Jurisdiction is alleged in the bill by the plaintiff, both on the grounds of diversity of citizenship and of repugnancy to the Federal Constitution. Conceding that if only one were relied on the argument would not be good, the plaintiff's counsel contend that the use of the disjunctive "or," instead of the conjunction "and" or the hybrid "and/or," between the grounds of "diversity of citizenship or the repugnance of such order to the Constitution," discloses an intention by Congress to withdraw jurisdiction from the federal courts only in those cases where there is present a single and separate ground, and that where both grounds are relied on the jurisdiction is not taken away; also, that the adverb "solely" modifies both clauses, and that neither is the sole ground if the other is present. The argument is specious but unsound. It proceeds upon the premise that the jurisdictional grounds are joint when they are several and distinct. More accurately, each is a component of a different joint ground, an amount involved in excess of $3,000 being an additional requisite. As diversity of citizenship or a federal question, by section 24 of the Judicial Code, was conferred in the alternative as a distinct and indispensable element of each separate joint ground, in withdrawing the jurisdiction in intrastate utility rate controversies under certain factual conditions, it was proper in the amendatory Act of May 14, 1934, to use a coordinating particle that marks the alternative. The word "solely" modifies the compound phrase and means in the absence of some other valid ground of federal jurisdiction. Each of the constituent parts mentioned being deprived of validity for jurisdictional purposes by the terms of the recent amendatory act, neither can supplement the other to supply a requisite ingredient.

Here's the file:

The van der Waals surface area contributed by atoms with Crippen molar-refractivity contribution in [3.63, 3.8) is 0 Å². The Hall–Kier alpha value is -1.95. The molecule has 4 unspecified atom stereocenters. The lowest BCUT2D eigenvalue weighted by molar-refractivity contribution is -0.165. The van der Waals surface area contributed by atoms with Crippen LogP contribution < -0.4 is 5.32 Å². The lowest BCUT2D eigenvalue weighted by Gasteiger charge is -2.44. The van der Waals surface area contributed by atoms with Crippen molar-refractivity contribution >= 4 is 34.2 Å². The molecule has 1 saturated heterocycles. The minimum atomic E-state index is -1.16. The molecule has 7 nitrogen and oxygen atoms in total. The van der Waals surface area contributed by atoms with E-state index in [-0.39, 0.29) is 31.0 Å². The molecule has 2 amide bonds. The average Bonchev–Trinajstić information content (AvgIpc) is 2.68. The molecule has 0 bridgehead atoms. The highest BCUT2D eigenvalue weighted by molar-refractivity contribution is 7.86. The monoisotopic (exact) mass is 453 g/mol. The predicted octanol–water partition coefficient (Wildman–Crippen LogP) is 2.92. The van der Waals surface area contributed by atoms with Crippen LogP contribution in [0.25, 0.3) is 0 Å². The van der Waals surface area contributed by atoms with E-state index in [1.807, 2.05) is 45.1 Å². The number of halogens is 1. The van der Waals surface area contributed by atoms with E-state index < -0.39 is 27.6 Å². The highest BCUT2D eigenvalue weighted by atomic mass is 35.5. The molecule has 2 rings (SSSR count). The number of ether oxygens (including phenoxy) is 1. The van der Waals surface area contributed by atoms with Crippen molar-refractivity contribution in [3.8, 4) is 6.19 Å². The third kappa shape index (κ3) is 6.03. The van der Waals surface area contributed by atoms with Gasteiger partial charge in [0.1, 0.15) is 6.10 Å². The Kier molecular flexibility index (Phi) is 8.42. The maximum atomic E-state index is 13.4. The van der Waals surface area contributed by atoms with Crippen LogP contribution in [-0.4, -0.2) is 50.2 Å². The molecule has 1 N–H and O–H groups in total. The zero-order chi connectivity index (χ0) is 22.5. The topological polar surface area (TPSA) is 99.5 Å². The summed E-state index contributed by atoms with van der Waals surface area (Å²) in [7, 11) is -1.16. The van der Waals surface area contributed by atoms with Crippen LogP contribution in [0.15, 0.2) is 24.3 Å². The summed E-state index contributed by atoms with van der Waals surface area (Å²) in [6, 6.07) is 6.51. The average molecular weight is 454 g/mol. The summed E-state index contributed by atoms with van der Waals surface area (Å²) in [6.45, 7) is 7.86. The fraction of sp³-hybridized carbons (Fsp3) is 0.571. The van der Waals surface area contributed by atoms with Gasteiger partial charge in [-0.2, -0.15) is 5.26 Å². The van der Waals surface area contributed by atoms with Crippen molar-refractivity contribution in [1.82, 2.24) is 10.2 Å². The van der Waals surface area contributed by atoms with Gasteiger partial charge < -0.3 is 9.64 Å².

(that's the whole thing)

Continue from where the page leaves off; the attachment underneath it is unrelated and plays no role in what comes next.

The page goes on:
There remain to be considered the contentions of the plaintiff that the state rate-making body failed to give the utility a reasonable notice and hearing before adopting the ordinance, which is alleged to be confiscatory, and that a plain, speedy, and efficient remedy may not be had at law or in equity in the state courts of Mississippi. In Georgia Continental Telephone Company v. Georgia Public Service Commission (D. C.) 8 F. Supp. 434, the court expressed grave doubt whether a subordinate legislative agency may consistently with due process fix rates without a hearing, but stated that, irrespective of the power to do so, jurisdiction was retained under the Johnson Act when a reasonable hearing was not in fact given. Except that it must be reasonable, the act does not specify the kind of notice or hearing or prescribe any form or method of practice or procedure. Therefore, *569 we must look to the fundamental requirements of due process to ascertain the meaning in which the words, "reasonable notice and hearing," were used by the lawmakers. They doubtless used the words in the same sense as the phrase, "due process of law," is used in the Fourteenth Amendment of the Constitution. The vital elements necessary to constitute due process of law are thus stated in Pittsburgh, etc., Railway Co. v. Backus, 154 U.S. 421, 14 S. Ct. 1114, 1117, 38 L. Ed. 1031: "A hearing before judgment, with full opportunity to present all the evidence and the arguments which the party deems important, is all that can be adjudged vital." In State of Washington ex rel. Oregon Railroad & Navigation Co. v. Fairchild et al., 224 U.S. 510, 32 S. Ct. 535, 539, 56 L. Ed. 863, dealing with the question of a reasonable notice and hearing by the Railroad Commission of the State of Washington in requiring the railroad to make track connections at certain points, the court said: "Having been given full opportunity to be heard on the issues made by the complaint and answer, and as to the reasonableness of the proposed order, and having adopted the statutory method of review, this company cannot complain. It had the right to offer all competent testimony before the commission, which, in view of the form of proceedings authorized by the statute, acted in this respect somewhat like a master in chancery who has been required to take testimony and report his findings of fact and conclusions of law. The court would test its correctness by the evidence submitted to the master." In Dohany v. Rogers, 281 U.S. 362, 50 S. Ct. 299, 302, 74 L. Ed. 904, 68 A. L. R. 434, the court said: "The due process clause does not guarantee to the citizen of a state any particular form or method of state procedure. Under it he may neither claim a right to trial by jury nor a right of appeal. Its requirements are satisfied if he has reasonable notice and reasonable opportunity to be heard and to present his claim or defense; due regard being had to the nature of the proceeding and the character of the rights which may be affected by it. Reetz v. Michigan, 188 U.S. 505, 508, 23 S. Ct. 390, 47 L. Ed. 563; [State of Missouri ex rel.] Hurwitz v. North, 271 U.S. 40, 46 S. Ct. 384, 70 L. Ed. 818; Bauman v. Ross, 167 U.S. 548, 593, 17 S. Ct. 966, 42 L. Ed. 270; Backus v. Union Depot Co., supra, page 569 of 169 U. S., 18 S. Ct. 445, 42 L. Ed. 853." See, also, Moore Ice Cream Co. v. Rose, 289 U.S. 373, 53 S. Ct. 620, 77 L. Ed. 1265. In Home Telephone & Telegraph Co. v. Los Angeles, 211 U.S. 265, 29 S. Ct. 50, 54, 53 L. Ed. 176, objection to rates was made by the utility on the ground that a reasonable notice and hearing were not given, but the court held "that a sufficient notice and hearing were afforded to the appellant, if it had chosen to avail itself of them, instead of declining to furnish all information, as it did."